12 Latest Insights Here On Amazing Generation Z

Following on from my recent post, Youth Work in a Time of Change, I wanted to share twelve insights I uncovered this year that will impact our understanding of Generation Z – young people aged 14 -21 years. The ideas are focused mainly on British young people; however, I believe there are cultural crossovers that relate to young people elsewhere in the world.

People jumping for joySome Board development activity for Trafford Youth Trust prompted my research; as did my on-going chairing of Circle Crew for Change Limited, the UK’s first ever youth mutual; and my continuing concern about the massive gap in youth policy here in the UK.

What, no youth policy?

Here’s a challenge. Google the government’s GOV.UK website today using the keywords Youth Policy and see what you find. I know you will find nothing that is recent that relates to informal education work with young people. In fact, today, the second item in the search list is dated July 2014 and is the Youth Justice Board Twitter policy.

To reinforce my view, I gave a keynote speech to the Army Welfare Service – Community Support Services annual conference in early November. I did a similar search the day before the speech using Youth Work as my search terms. That day I found roughly 40 items listed on the first page of my search. These were the items:

  • Schools – 17
  • NEET and EET – 8
  • Apprenticeships – 2
  • Childcare – 2
  • International Development – 2
  • Health/Well-being – 2
  • Child Death – 1
  • Child Sexual Exploitation – 1
  • LGBT – 1 [and they didn’t even get the title right – LGBTQIA]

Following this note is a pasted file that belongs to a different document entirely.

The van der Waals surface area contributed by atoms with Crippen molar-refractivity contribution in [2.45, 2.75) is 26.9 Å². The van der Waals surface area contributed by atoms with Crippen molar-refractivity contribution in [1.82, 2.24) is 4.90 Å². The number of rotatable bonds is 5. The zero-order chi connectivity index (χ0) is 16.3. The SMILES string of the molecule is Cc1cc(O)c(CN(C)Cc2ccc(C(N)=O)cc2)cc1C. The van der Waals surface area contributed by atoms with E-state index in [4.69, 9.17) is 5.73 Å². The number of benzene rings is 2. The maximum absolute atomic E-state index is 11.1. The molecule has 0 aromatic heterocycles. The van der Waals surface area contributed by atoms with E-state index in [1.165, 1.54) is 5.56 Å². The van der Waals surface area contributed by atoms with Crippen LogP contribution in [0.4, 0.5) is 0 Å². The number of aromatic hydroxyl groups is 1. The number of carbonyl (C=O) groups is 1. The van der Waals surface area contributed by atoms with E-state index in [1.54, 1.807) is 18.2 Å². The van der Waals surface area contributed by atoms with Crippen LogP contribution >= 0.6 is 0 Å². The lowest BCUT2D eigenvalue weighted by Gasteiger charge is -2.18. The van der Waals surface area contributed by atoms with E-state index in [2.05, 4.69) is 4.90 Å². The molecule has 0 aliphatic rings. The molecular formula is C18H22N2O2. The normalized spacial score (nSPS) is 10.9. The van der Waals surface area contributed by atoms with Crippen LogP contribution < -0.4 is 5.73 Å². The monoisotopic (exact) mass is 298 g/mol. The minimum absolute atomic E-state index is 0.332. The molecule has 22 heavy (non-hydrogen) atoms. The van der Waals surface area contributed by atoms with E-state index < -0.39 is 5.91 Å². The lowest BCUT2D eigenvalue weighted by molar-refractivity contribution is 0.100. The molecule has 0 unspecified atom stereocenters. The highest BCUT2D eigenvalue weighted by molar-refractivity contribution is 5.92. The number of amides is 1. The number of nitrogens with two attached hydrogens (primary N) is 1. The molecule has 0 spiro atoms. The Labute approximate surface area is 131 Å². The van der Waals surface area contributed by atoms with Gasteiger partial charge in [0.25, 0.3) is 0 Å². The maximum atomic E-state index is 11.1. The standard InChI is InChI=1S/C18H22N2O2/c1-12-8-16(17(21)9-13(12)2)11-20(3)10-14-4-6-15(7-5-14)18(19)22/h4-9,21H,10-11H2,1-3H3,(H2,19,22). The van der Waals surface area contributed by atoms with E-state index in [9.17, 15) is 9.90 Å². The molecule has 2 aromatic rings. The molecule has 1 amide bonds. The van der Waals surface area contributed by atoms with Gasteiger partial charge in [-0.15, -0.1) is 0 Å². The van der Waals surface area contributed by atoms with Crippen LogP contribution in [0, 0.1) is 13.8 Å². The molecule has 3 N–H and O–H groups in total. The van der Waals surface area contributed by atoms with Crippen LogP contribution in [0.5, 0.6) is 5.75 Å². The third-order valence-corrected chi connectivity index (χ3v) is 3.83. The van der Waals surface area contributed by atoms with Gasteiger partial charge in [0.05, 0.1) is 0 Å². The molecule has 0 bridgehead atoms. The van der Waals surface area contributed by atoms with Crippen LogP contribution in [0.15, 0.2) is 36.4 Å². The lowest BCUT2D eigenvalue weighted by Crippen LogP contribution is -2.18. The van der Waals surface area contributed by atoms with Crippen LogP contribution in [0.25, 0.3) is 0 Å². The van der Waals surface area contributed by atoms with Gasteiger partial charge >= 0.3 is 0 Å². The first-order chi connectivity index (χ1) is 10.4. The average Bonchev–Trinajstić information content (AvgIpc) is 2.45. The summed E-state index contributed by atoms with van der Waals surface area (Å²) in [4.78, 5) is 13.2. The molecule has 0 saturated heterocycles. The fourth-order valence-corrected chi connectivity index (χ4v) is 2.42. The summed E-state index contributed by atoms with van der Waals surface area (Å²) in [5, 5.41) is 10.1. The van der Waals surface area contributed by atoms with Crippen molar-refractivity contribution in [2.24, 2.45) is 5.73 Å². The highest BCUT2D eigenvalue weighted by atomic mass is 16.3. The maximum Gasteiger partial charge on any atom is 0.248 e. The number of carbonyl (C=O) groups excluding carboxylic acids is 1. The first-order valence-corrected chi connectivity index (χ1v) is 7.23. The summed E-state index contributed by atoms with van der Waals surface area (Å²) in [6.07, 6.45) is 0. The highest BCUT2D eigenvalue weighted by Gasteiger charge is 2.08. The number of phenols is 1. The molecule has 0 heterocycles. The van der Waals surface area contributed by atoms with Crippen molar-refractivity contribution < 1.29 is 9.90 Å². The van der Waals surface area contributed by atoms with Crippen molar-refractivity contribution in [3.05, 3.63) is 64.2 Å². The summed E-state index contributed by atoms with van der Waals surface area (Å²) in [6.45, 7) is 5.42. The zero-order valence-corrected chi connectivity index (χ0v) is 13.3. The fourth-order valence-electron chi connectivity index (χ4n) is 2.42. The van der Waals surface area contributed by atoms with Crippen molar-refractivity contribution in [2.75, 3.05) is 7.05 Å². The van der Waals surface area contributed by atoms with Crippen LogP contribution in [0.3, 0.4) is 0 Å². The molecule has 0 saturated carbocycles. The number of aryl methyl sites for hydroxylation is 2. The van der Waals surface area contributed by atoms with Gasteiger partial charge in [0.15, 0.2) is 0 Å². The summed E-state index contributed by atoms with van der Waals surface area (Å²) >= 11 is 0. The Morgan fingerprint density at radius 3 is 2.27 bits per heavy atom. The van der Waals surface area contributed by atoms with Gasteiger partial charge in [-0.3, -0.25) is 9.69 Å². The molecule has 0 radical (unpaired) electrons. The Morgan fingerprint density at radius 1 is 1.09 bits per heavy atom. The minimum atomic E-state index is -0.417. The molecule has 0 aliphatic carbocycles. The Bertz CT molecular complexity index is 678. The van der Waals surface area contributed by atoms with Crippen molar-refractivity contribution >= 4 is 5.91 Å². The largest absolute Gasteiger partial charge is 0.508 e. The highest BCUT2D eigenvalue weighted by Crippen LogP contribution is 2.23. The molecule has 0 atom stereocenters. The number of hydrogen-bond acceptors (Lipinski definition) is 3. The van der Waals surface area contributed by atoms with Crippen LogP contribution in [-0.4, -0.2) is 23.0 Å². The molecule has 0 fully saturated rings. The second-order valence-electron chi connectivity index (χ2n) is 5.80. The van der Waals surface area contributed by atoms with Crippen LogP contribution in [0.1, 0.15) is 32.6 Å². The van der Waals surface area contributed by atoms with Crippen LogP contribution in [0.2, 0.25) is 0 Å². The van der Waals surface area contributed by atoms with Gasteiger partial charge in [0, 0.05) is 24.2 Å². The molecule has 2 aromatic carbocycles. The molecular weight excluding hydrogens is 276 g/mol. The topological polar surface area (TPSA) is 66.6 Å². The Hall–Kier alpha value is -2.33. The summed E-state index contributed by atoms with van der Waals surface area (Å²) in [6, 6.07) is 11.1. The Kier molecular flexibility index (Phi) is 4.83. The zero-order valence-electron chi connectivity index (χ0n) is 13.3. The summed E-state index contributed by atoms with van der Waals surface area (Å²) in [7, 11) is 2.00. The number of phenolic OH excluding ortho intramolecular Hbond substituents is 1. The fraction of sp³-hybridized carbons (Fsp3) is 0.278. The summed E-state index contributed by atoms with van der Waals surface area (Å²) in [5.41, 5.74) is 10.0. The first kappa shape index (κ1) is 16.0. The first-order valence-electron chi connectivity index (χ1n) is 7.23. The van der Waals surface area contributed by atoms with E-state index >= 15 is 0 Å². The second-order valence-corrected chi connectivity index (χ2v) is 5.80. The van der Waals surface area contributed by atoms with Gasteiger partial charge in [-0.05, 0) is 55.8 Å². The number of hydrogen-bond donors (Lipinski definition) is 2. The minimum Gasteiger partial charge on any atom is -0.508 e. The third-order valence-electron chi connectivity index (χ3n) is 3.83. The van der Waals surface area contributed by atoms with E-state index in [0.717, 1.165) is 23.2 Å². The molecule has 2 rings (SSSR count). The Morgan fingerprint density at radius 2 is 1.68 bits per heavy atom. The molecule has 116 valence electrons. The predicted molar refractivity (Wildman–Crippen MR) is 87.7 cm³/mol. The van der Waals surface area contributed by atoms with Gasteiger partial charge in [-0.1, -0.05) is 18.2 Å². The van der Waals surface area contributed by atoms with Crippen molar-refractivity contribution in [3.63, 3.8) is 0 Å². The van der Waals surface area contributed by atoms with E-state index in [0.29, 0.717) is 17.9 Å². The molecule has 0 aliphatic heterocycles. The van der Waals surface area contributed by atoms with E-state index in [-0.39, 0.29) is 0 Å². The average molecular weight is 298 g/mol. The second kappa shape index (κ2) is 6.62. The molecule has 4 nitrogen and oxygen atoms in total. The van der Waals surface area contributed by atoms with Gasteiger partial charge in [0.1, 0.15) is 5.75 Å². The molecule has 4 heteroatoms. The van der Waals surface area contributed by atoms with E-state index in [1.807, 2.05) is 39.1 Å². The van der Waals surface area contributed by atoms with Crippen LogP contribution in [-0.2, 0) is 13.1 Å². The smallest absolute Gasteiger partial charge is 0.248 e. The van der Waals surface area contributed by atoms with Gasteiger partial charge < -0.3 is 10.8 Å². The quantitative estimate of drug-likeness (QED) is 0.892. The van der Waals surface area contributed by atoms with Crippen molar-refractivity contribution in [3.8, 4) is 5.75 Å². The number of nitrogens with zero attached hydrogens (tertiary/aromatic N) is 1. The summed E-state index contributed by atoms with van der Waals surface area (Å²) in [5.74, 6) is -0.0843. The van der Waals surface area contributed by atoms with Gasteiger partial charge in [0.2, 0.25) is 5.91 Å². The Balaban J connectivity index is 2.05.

• Disabled and SEN – 1
  • There were three other articles on the Princes Trust, Local Charities Day – 16 December, and the Evaluation of the Uniformed Youth Social Action Fund

Now, setting aside the vagaries of indexing, do you think I am making a point here?

Is no youth policy a bad thing?

Of course, it is!  In my view, it is an absolute national disgrace!

The social condition of our young people is not clearly understood. And, neither is the impact that excellent, well-resourced informal education [read youth work] can and would make.

I lay out below what my research earlier in the year indicated. Noreena Hertz, writing in The Guardian on 19 March 2016, titled “Think the millennials have it tough”, prompted my thinking.

That thinking was then complemented by content from the World Health Organisation’s  March 2016 Report, “Growing up unequal”.  And further supplemented by material from “Young Blood”, a White Paper exploring Modern British Youth Culture, by an integrated creative agency known as Amplify, who have an interest in global youth culture from a consumer and brand perspective.

I then added to these insights from my observations of working in recent years with Generation Z young people through Circle Crew for Change, and other youth and community organisations.

12 Revealing Insights – though not all necessarily new!

  1. Technology is essential and multi-screening, and multi-tasking is common.
  2. They feel that life is hard and unequal. [The World Health Organisation’s (WHO) March 2016 report[1] suggested that British teenagers are among the most troubled of 42 nationalities surveyed, only Macedonian and Polish teens are less happy with their lot.]
  3. They feel pressured by schoolwork and worried about the way they look.
  4. They live in a time characterised by the hangover of economic decline, job insecurity, increasing inequality and a lack of economic optimism.
  5. Asked whether they thought their lives were likely to be more of a struggle than those of their parents, their answer was an unambiguous yes; views included: